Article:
Helping the unemployed

By Paul Moomjean 01/16/2014


During the Great Depression, Franklin D. Roosevelt had to do something to help a hurt country. Public works programs. The fole. Bonds. He did everything he could think of. While much of his social engineering of the economy has gone into hyperdrive since the 1930s, causing much economic misfortune and bloated federal budgets, his action did save the United States from a total collapse. Today our nation remains in a dark economic hole. Unemployment is still too high, and the American worker needs to get back to work to help himself, his family and his country. As I write this, the Senate is battling for positioning concerning extended unemployment benefits, and while the cold blooded conservative in me says “no,” the compassionate conservative in me says, “Let them eat cake.”


The difference between conservatives and liberals can be summed up this way: Liberals want to do too much, and conservatives don’t want to do enough. Currently, Congress is battling out an unemployment benefits bill that would extend benefits by either three months or 10 months, for roughly $6 billion. That sounds like a lot of money, but if something isn’t passed soon, then what could happen to our nation’s unemployed families might be too damaging overall.


Senate Majority Leader Harry Reid, D-Nev., is fighting the GOP instead of working with them to make something happen. He has continually blocked Republicans from joining in the healing process because, in his words, Republicans are “continually denigrating our economy, our president and frankly, I believe, our country.” Reid’s lack of bipartisan leadership is not good for this situation. By keeping Republicans in the dark, he’s limited outside views and is creating hostility in a situation where ultimate teamwork is required.

“Indiana voters didn’t send me here to be told just to sit down and forget it,” said Sen. Dan Coats, R-Ind. And he’s right. Reid must work with everyone to make sure that Americans don’t go hungry or miss rent. If Reid doesn’t work with the GOP, he deserves whatever happens in the midterm elections come November.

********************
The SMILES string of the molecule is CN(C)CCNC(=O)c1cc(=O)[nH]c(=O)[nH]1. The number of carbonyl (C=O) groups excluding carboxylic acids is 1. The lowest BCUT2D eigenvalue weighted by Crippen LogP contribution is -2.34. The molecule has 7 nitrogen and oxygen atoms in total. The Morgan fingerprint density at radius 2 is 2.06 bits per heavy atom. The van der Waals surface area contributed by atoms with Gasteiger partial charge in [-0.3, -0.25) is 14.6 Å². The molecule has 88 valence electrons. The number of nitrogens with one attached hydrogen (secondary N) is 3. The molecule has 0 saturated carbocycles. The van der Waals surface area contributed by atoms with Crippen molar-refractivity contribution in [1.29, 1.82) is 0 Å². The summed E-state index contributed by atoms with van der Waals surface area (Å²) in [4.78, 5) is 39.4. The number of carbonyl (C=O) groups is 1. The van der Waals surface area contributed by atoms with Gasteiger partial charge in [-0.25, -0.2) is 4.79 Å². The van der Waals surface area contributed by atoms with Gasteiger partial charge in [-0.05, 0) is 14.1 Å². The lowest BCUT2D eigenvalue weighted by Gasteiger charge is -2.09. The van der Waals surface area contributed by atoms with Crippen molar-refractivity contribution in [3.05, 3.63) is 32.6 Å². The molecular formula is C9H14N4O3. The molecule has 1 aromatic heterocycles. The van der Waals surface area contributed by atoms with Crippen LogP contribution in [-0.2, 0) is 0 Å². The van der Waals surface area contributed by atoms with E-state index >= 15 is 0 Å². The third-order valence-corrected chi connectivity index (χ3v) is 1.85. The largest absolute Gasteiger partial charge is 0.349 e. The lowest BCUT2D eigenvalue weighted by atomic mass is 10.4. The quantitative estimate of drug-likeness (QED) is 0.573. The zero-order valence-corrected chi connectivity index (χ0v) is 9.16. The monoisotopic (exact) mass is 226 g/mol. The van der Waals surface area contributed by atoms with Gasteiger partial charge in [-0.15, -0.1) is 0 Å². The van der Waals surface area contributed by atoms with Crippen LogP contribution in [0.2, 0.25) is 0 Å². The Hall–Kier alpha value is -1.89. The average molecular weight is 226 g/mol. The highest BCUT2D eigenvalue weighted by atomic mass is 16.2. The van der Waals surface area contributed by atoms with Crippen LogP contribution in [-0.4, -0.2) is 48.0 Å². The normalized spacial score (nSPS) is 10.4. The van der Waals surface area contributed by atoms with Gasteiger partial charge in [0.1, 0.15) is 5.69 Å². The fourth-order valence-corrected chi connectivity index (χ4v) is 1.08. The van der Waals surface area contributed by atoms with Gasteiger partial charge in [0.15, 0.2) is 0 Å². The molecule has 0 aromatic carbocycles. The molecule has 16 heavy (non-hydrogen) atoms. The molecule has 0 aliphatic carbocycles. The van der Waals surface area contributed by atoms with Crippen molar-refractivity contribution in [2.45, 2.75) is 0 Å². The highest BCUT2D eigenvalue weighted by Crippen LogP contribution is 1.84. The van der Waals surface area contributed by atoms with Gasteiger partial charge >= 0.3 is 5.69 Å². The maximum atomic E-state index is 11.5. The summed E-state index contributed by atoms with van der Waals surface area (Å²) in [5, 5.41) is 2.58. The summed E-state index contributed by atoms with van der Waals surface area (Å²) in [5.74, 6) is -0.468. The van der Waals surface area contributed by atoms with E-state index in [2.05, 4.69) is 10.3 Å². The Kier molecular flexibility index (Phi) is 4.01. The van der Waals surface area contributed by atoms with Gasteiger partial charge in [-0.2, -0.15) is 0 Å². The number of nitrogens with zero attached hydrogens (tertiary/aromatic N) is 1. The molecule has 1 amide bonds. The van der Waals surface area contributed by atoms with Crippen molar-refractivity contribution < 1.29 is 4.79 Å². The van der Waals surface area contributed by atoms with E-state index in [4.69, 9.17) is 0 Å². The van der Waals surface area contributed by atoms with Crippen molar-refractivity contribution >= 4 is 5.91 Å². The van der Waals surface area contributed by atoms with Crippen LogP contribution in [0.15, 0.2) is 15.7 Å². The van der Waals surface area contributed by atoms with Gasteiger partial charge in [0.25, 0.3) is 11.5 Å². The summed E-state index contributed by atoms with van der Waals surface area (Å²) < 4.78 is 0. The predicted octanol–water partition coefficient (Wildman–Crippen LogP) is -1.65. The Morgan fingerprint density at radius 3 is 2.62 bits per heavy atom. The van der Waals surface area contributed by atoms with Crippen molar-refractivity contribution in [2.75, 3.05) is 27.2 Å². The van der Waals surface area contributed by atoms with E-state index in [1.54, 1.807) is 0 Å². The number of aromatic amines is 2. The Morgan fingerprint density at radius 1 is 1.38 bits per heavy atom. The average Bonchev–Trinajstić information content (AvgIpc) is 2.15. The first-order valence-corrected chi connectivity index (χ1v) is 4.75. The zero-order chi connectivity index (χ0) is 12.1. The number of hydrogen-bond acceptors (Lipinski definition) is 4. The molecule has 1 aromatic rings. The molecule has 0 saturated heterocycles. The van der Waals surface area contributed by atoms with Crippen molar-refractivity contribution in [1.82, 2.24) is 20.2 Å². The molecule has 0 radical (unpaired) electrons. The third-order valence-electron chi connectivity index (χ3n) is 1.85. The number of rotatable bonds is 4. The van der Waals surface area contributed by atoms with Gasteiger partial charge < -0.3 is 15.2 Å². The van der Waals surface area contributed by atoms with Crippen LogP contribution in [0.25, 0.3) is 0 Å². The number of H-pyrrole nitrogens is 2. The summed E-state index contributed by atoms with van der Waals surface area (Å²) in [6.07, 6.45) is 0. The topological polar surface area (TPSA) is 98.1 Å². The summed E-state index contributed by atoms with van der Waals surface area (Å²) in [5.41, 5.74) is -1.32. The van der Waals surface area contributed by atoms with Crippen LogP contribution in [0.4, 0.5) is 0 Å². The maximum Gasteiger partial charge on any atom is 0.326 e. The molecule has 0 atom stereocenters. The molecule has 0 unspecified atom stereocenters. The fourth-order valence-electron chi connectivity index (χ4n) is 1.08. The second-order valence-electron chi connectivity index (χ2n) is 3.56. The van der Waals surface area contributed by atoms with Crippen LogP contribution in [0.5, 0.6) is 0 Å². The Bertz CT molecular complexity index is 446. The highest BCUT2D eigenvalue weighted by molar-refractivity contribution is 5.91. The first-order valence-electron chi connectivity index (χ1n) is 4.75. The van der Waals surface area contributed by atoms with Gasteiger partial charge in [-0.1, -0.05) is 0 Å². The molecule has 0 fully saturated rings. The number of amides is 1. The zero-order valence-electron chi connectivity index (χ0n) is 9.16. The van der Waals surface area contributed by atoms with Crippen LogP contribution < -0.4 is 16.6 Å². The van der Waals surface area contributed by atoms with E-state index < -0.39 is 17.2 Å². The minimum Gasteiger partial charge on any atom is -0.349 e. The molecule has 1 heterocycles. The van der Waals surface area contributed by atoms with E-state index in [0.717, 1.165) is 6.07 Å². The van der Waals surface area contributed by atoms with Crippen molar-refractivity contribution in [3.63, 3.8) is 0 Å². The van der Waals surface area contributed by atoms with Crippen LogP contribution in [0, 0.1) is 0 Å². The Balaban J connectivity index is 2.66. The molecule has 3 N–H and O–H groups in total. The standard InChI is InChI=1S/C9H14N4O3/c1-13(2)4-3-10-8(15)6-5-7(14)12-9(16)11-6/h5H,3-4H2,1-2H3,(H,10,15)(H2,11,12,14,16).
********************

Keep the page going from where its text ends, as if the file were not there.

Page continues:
Unemployment benefits are such a complex issue, one that transcends politics because it deals with people whose life hit them like a bus. Conservatives cannot call this laziness as they might regarding welfare recipients, because the way one gets unemployment benefits is by paying into the system while once employed. Here is where I break away from my fellow conservatives, and one reason is because, from 2007 to 2010, I experienced the hardship of not having a job.


I was once told that a liberal is a naive person who just hasn’t had his or her wallet stolen, therefore espousing the philosophy that people are basically good. I’ll go one step further and say that many fiscal conservatives are people who have yet to be blindsided by life so as to need a helping hand. When I was unemployed, my unemployment benefit check was the only thing keeping me from having to become a burden to my friends or family. It kept food on the table. It kept me warm in the winter. It kept me feeling like a member of society. But I didn’t want to stay there forever.


There must be a balance between helping and coddling. Unemployment benefits allow for people to have some safety net. Even popular conservative Charles Krauthammer said on #The Charlie Rose Show# that we must have safety nets. Safety nets can never be lifetime solutions, though. We must work together as a nation to make sure that society doesn’t fall behind so much that we don’t recover.


    As I wrote earlier, in the 1930s FDR went the opposite direction of Herbert Hoover, and the United States was restored in due time. When times are tough our leaders must act, not sit back. In times of prosperity, like the 1980s and 1990s, the country reduced the welfare state and allowed people to take care of people. Today our nation is hurting. Business will not save us. Reid must make something work, and he must include everyone at the table.
In times of weakness we must help; after we rise, then we can talk about the conservative strategy. 

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